Our seas are sick

The issue of plastic in the ocean is one that many of you are no doubt aware of, given that the ‘island of plastic’ floating in the Pacific was discovered as long ago as 1997. However, in those intervening 17 years the situation has significantly worsened as a blog entitled A Sea Full of Trash by Morgana Matus for Fix.com reveals.


You are what you eat. Image: surfrider.org

As Morgana makes clear, some steps – although far too few – are being made to stop plastics entering our waterways, but the equally difficult issue is how to tackle the problem of the plastic already in our seas. The debris is found many fathoms deep, throughout our oceans, with unknown effects as this article in National Geographic makes clear, but what is undeniable is the sheer amount of it – 13,000 pieces of plastic litter in every single square kilometer of ocean globally. This plastic eventually breaks down into tiny microscopic particles that is then eaten by the marine life, entering the food chain and thereby being passed on to humans. And, it’s not just our seas that are ridden with this Plastic Poison, it’s reaching up into our rivers, too.

What can we do? Firstly, stop buying new plastic:

  1. Reuse your flimsy bags – when you run out (if you ever do), start using cloth bags instead. One that supports a marine charity like Global Ocean would be even better.
  2. Don’t buy bottled water – get a reusable steel bottle like these from Surfers Against Sewage.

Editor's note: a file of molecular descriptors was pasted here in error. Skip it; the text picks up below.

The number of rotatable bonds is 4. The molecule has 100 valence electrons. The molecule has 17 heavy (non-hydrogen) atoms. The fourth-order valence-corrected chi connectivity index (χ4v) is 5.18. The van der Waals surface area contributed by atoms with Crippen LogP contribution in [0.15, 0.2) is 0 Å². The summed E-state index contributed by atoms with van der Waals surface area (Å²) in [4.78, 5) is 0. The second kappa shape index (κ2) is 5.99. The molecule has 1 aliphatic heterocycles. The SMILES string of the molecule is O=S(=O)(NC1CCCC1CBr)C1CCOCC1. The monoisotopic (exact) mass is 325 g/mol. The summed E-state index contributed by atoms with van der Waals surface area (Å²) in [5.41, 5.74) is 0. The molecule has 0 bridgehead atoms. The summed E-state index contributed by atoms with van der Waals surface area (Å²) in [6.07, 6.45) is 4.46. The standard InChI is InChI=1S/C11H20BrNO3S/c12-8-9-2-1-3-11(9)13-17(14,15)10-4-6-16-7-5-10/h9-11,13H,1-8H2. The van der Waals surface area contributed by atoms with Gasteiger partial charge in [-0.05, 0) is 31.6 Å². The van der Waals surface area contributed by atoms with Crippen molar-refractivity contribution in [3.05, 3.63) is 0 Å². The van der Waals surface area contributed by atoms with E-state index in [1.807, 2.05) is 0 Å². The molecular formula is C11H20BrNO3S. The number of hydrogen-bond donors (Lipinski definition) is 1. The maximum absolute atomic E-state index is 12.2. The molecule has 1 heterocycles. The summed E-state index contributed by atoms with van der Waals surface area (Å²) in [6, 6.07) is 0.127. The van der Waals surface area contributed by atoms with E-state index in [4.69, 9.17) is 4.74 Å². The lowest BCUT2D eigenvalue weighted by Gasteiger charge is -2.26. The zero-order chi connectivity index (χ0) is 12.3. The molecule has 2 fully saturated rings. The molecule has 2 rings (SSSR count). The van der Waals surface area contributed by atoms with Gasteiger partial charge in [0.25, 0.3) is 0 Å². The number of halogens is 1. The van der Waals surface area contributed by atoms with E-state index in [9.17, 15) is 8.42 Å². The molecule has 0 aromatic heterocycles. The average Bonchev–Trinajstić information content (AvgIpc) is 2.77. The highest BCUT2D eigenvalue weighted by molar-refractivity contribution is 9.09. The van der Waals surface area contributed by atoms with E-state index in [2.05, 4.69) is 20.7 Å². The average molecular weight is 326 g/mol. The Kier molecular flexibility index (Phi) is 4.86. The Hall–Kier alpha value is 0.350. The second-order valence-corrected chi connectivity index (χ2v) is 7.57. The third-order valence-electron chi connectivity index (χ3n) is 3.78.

3. Some facial scrubs have microscopic plastic beads in them, that are having a devastating effect on fish in rivers and seas, so avoid these. The Good Scrub Guide tells you which products don’t contain them.
  4. Buy recycled products, choose reusable over throwaway, recycle as much of your waste as possible and refuse unnecessary plastics at shops and supermarkets. If you need advice on recycling check out this guide.

Secondly, support our oceans and the organisations trying to save them. I’ve already mentioned a few – Global Ocean, Surfers Against Sewage and the Marine Conservation Society, but there others you can support either financially or by volunteering for them. A quick internet search reveals a whole host of them – sadly demonstrating the huge need for their work. Organising a beach or riverside clear-up is a good start as that help prevent plastic getting into our waterways in the first place.

Thirdly, put pressure on our politicians, businesses and community leaders to tackle this problem.

  1. Write/email/tweet your MP.
  2. Tell the shops you buy from that you don’t want them to use plastics, ask them what they’re doing with their rubbish, demand they use recycled plastic wherever possible.
  3. Contact your local council and see how much of the rubbish they collect is being recycled, do they buy recycled, and if it’s not good enough, pressure them to do more.
  4. Make groups and bodies you’re involved in, such as schools, colleges, universities, youth organisations, sporting bodies, charities and faith groups, aware just how poisonous plastic is
  5. Talk about this with everyone you know. Share the issue. Alert others to the problem.
  6. You don’t have to do all these actions, just pick one, make a start.

As Anne Frank says: ‘how wonderful it is that nobody need wait a single moment before starting to improve the world’.

#DoOneThingToday – start saving our seas.